How to Make a Composter From a Plastic Barrel


With the increased interest in organic gardening, composting is a popular method for enriching soil in flower, herb and vegetable gardens. Composting reduces the amount of kitchen and yard waste thrown into landfills. Composting makes a rich soil additive, which in turn helps flowers and vegetables to grow better. Healthier vegetables means increased harvest, which reduces grocery spending. Although there are elaborate and--in some cases--expensive compost containers, you can make a composter from a plastic barrel.

Step 1

Select a plastic barrel that has a lid that locks or secures into place. Choose a barrel size based on where you will keep it; a large plastic barrel would be cumbersome on an apartment patio. Even if you have room for a larger plastic barrel, it can be difficult to handle when filled with compost.

Step 2

Drill at least 3 to 4 rows of holes around the sides of the plastic barrel, spacing them several inches apart. Turn the plastic barrel over and drill several holes in the bottom.

Step 3

Place a 2 to 3 inch layer of dry sawdust, straw or wood chips in the bottom of the plastic barrel to allow for air flow, advises the University of Kentucky Cooperative Extension. Some of this layer will be mixed in with the other items as the compost is turned, but this is normal; you don't need to replace it unless you empty the barrel.

Step 4

Place the plastic compost barrel in a warm spot that is protected from excessive sunlight and wind. A good location is near where you will use it most frequently. Place it near a garden bed, if you compost mostly yard waste. If you plan to compost mostly kitchen waste, put it near your kitchen door.

Step 5

Add wet ingredients to the compost. These include fruit and vegetable peels and scraps, coffee and tea grounds, egg shells and nut shells. Break or cut up larger pieces--such as the base of celery--and crush egg shells to hasten decomposition.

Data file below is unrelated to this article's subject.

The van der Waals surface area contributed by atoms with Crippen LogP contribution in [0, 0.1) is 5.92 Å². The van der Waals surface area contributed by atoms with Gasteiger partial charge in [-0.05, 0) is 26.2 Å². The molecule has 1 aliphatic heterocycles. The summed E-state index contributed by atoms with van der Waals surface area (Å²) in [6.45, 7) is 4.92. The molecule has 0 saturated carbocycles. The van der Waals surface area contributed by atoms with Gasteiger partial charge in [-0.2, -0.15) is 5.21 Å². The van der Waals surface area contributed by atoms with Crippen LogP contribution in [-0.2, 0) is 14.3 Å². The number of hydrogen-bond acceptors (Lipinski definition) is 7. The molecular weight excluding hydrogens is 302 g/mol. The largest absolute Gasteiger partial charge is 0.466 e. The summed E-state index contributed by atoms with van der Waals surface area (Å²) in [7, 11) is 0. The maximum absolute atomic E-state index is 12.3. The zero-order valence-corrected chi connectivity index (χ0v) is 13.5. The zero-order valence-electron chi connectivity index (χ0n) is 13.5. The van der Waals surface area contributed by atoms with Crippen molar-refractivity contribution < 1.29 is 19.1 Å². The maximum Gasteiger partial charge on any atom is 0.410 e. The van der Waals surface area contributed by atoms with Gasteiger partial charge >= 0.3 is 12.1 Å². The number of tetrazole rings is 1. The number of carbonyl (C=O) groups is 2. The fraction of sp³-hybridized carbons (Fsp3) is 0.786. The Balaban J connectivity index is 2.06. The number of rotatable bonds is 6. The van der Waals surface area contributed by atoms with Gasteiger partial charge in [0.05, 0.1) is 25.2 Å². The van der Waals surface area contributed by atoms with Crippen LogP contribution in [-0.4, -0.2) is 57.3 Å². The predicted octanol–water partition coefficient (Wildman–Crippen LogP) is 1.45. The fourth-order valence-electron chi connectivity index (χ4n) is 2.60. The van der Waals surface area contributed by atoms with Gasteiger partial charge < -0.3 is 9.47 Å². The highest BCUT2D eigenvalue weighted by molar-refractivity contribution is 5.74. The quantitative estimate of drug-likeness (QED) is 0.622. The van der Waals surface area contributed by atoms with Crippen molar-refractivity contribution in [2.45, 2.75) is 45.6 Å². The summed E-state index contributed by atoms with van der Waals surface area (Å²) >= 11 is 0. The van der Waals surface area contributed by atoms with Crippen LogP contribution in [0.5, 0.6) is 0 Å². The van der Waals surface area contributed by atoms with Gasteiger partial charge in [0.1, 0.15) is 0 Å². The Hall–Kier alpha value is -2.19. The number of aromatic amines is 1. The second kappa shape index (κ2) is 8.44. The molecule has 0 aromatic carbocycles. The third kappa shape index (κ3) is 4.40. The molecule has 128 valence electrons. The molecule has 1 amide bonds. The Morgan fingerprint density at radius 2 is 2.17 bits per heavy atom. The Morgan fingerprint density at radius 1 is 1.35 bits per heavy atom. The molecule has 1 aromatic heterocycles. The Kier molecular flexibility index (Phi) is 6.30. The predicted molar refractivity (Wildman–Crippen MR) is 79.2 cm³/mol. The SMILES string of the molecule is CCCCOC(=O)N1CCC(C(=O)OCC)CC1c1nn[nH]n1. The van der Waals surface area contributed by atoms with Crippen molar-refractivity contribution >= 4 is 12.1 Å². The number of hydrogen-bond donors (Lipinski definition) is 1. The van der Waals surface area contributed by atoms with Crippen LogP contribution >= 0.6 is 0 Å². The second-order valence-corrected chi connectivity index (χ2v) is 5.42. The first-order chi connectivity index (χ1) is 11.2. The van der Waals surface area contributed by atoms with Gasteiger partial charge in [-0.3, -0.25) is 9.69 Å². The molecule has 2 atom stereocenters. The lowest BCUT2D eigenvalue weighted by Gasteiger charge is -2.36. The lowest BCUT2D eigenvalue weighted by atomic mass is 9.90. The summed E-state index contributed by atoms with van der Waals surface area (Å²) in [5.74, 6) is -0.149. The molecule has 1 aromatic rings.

Step 6

Add dry ingredients to the compost. These include leaves, weeds, plant stalks, grass clippings and vines. You can occasionally add paper items, such as newspaper, paper towels, coffee filters and tea bags. You can also add cardboard from toilet paper and paper towels--in moderation--if you tear them up into smaller pieces.

Step 7

Keep the compost wet. One way is to fill the tea pot with water and pour all the contents--water and tea grounds--over the compost. Otherwise, sprinkle it with water when you add items. Keep the compost as moist as a wet sponge when squeezed out.

Step 8

Turn the compost barrel once or twice a week. Lock the lid in place and turn it on its side. Roll the barrel around to mix the ingredients and allow air flow to the compost.

Tips and Warnings

  • Do not compost meat, fish, poultry, dairy products, foods containing animal fats, human/pet feces, garden clippings that have been treated with chemicals, weeds with developed seed heads or plants that are diseased or highly susceptible to disease, such as roses and peonies, notes the Penn State Cooperative Extension.

Things You'll Need

  • Plastic barrel with lockable lid
  • Drill with ½- or 1-inch drill bit
  • 2 to 3 inches of dry sawdust, straw or wood chips
  • Wet compostable ingredients
  • Dry compostable ingredients
  • Chicken wire or other wire mesh


  • University of Kentucky: Constructing a Garbage Can Compost Bin
  • Penn State Cooperative Extension: How to Make Compost

Who Can Help

  • Ohio State University: Composting at Home
Keywords: organic gardening, composting, plastic compost barrel, DIY composter

About this Author

After attending Hardin Simmons University, Kay Dean finished her formal education with the Institute of Children's Literature. Since 1995, Dean has written more than 2,000 articles for publications including “PB&J,” Disney’s “Family Fun,” “ParentLife,” "Living With Teenagers,” and Thomas Nelson’s New York Times best-selling “Resolve.” After 17 years of homeschooling her five children, Dean discovered that motherhood doesn’t stop with an empty nest.